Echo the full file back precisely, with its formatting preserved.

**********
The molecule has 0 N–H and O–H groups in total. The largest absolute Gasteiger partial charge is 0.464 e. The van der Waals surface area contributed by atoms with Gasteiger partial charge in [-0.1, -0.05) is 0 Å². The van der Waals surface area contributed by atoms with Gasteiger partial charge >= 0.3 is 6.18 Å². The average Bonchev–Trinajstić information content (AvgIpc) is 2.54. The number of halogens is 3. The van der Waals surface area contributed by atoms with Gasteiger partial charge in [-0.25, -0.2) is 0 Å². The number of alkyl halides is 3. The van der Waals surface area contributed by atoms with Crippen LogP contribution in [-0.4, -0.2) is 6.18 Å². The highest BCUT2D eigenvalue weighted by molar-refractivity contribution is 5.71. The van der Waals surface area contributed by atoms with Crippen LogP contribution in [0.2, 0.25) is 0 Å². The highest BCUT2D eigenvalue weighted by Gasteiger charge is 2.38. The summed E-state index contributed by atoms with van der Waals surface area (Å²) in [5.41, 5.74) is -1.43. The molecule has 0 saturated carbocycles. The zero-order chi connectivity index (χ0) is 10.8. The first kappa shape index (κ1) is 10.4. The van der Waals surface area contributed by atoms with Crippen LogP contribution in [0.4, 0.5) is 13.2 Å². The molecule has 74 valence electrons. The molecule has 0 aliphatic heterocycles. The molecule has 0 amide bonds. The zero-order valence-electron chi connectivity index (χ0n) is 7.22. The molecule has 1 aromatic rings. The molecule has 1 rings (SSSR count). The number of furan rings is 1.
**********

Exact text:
The molecule has 0 N–H and O–H groups in total. The largest absolute Gasteiger partial charge is 0.464 e. The van der Waals surface area contributed by atoms with Gasteiger partial charge in [-0.1, -0.05) is 0 Å². The van der Waals surface area contributed by atoms with Gasteiger partial charge >= 0.3 is 6.18 Å². The average Bonchev–Trinajstić information content (AvgIpc) is 2.54. The number of halogens is 3. The van der Waals surface area contributed by atoms with Gasteiger partial charge in [-0.25, -0.2) is 0 Å². The number of alkyl halides is 3. The van der Waals surface area contributed by atoms with Crippen LogP contribution in [-0.4, -0.2) is 6.18 Å². The highest BCUT2D eigenvalue weighted by molar-refractivity contribution is 5.71. The van der Waals surface area contributed by atoms with Crippen LogP contribution in [0.2, 0.25) is 0 Å². The highest BCUT2D eigenvalue weighted by Gasteiger charge is 2.38. The summed E-state index contributed by atoms with van der Waals surface area (Å²) in [5.41, 5.74) is -1.43. The molecule has 0 saturated carbocycles. The zero-order chi connectivity index (χ0) is 10.8. The first kappa shape index (κ1) is 10.4. The van der Waals surface area contributed by atoms with Crippen LogP contribution in [0.4, 0.5) is 13.2 Å². The molecule has 74 valence electrons. The molecule has 0 aliphatic heterocycles. The molecule has 0 amide bonds. The zero-order valence-electron chi connectivity index (χ0n) is 7.22. The molecule has 1 aromatic rings. The molecule has 1 rings (SSSR count). The number of furan rings is 1.